This post has little to do with the Tennessee Williams play or the Paul Newman film based on the title. I just like the phrase, and since I’ve turned fifty I’ve become horribly nostalgic. I have a new employee at Photoworks. He is in his early twenties, and I hate him because he has such a bright future. Just kidding. I can say he has a bright future because he is so genuinely enthusiastic about his job, and has such an upbeat outlook on life and the pursuit of photography. When I go to a chain store I get a false “have a nice day” greeting even though it might be 11:00 at night. “J” as I will refer to him greets every customer with sincerity and when he says, “how is your day going?” He actually really wants to know. I’ve had some other staff here in the past that would not bother to make eye contact, and the typical camera store worker is pretty detached and at best a snob. Why is J smiling all the time, why don’t I smile more? Shit, I own the joint. Now the kid is not perfect, half the crap on his ipod is annoying and I’m not even sure I like his photos, oh and he’s running a bit of tab on his own work, but who cares?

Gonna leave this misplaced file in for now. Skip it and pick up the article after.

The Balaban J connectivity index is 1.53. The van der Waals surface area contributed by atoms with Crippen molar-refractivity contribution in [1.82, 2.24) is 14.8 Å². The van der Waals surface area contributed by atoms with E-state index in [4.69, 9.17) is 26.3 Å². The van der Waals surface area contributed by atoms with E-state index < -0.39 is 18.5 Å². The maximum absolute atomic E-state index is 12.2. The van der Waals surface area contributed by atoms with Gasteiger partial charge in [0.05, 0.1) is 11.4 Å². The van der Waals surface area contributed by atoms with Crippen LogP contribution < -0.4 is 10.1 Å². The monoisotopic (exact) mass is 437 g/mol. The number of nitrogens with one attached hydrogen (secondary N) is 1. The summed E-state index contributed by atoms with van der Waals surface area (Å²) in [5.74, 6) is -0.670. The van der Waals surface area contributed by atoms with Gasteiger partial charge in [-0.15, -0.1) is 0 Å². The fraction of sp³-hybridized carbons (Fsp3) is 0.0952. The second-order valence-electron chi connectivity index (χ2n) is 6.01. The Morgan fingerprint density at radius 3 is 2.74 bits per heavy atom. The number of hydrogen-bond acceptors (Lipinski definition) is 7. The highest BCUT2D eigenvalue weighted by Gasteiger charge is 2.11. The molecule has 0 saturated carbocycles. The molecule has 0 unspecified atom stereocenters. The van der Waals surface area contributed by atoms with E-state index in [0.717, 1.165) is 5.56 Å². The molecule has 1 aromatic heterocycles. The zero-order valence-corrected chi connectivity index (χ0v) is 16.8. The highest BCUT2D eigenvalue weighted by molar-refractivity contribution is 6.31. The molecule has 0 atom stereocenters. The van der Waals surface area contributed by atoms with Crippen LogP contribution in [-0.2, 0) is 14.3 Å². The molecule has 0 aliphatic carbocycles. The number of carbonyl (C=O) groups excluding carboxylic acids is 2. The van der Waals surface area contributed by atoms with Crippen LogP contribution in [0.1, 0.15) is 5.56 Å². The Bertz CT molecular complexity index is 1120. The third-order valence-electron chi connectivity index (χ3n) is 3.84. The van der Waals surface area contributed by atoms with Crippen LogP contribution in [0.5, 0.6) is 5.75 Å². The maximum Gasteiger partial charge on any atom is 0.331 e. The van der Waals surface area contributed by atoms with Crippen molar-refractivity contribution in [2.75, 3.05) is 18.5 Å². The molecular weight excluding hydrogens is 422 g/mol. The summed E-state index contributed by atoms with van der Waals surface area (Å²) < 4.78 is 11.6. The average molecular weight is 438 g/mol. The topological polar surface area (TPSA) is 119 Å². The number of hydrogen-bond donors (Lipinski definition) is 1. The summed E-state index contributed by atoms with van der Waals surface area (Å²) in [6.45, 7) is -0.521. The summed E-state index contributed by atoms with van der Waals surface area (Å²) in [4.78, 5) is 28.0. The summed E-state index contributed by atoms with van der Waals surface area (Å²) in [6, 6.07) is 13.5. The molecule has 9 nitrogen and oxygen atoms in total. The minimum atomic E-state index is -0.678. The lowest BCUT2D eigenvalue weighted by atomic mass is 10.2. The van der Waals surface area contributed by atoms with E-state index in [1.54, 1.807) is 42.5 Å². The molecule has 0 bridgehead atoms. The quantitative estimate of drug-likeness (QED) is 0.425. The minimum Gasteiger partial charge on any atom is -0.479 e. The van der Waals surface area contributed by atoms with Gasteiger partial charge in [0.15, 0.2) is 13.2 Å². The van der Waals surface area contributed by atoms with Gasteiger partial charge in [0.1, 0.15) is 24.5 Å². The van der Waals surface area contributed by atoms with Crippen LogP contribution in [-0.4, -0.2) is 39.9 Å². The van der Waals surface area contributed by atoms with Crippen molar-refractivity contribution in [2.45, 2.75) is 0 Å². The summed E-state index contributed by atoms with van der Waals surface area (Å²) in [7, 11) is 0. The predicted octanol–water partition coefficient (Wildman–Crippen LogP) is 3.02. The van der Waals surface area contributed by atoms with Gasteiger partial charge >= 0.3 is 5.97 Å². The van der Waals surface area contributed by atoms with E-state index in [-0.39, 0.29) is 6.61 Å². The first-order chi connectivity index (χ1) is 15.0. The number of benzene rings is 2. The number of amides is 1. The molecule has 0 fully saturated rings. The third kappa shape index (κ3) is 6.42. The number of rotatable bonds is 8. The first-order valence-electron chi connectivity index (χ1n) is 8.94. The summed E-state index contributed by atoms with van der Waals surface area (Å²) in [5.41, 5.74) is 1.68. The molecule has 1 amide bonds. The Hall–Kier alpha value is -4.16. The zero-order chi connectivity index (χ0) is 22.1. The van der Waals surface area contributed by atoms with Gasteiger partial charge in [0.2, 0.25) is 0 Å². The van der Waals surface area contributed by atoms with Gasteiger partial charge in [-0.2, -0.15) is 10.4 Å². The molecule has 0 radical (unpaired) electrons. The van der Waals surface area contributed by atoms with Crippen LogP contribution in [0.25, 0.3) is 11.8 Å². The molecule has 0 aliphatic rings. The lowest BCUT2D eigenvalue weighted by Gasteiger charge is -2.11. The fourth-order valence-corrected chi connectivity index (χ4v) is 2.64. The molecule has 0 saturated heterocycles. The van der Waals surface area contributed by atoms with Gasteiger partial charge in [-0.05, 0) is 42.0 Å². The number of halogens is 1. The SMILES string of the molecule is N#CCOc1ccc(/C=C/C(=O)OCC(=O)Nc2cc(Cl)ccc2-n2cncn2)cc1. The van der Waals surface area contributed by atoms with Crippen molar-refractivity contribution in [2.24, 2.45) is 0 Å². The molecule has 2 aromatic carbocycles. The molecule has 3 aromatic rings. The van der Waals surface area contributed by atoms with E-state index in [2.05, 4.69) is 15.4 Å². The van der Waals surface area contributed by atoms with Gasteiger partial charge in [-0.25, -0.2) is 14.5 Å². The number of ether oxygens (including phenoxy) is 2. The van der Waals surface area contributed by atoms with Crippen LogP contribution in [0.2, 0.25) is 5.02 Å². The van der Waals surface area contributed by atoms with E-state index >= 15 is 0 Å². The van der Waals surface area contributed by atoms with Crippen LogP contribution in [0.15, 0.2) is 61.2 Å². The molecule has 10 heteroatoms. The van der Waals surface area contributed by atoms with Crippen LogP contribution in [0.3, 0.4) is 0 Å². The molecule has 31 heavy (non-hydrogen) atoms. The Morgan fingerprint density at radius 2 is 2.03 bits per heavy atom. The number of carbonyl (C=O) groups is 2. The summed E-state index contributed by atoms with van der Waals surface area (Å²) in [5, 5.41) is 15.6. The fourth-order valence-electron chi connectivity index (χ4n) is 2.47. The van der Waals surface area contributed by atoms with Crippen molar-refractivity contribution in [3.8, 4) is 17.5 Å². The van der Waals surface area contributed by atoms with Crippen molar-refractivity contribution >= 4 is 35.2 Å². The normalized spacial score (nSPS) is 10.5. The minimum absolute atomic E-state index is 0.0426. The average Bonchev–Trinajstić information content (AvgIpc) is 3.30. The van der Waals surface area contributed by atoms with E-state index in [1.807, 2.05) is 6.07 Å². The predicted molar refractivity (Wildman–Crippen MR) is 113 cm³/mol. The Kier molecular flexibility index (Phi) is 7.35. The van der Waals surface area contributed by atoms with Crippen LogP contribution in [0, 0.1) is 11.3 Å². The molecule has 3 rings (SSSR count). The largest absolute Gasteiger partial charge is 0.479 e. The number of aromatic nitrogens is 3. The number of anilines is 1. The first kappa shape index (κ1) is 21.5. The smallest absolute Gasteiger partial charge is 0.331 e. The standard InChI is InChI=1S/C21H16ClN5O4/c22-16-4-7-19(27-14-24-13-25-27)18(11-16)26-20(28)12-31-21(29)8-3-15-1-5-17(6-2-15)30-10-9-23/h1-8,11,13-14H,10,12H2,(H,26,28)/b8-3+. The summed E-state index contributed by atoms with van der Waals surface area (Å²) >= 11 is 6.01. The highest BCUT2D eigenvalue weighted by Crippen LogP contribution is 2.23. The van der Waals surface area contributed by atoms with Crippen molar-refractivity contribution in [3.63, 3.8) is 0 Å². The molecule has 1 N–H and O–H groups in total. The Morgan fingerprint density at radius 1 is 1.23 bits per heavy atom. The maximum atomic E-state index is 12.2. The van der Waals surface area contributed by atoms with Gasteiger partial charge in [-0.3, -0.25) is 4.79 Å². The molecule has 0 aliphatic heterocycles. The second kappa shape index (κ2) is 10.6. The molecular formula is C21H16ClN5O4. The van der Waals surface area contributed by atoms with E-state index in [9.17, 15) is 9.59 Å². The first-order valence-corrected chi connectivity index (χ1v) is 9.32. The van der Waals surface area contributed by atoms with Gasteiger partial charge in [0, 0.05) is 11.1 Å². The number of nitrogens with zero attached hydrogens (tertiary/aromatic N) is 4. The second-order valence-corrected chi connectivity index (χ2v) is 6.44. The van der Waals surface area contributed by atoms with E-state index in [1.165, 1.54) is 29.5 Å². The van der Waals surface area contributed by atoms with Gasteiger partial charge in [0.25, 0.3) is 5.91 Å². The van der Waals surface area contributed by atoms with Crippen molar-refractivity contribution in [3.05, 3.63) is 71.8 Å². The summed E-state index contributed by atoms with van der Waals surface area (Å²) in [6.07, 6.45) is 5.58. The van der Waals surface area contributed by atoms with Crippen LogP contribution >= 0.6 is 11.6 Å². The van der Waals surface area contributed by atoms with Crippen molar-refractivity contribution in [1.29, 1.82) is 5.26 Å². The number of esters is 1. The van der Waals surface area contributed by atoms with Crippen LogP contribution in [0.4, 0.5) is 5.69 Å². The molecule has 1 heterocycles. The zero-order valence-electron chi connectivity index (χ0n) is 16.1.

I can’t just pigeonhole J’s attitude as youthful exuberance, because there are plenty of mean 23 year old’s walking around town scowling. I can only say that this “kid” gets it, and that he actually loves film photography so much that he can’t wait to tell every customer about the fine grain of Ektar 100. So at 50 years old, and after standing in the same spot for 23 years, I am getting some new energy for my job in the form of J’s positive attitude.
Customer service, what a concept.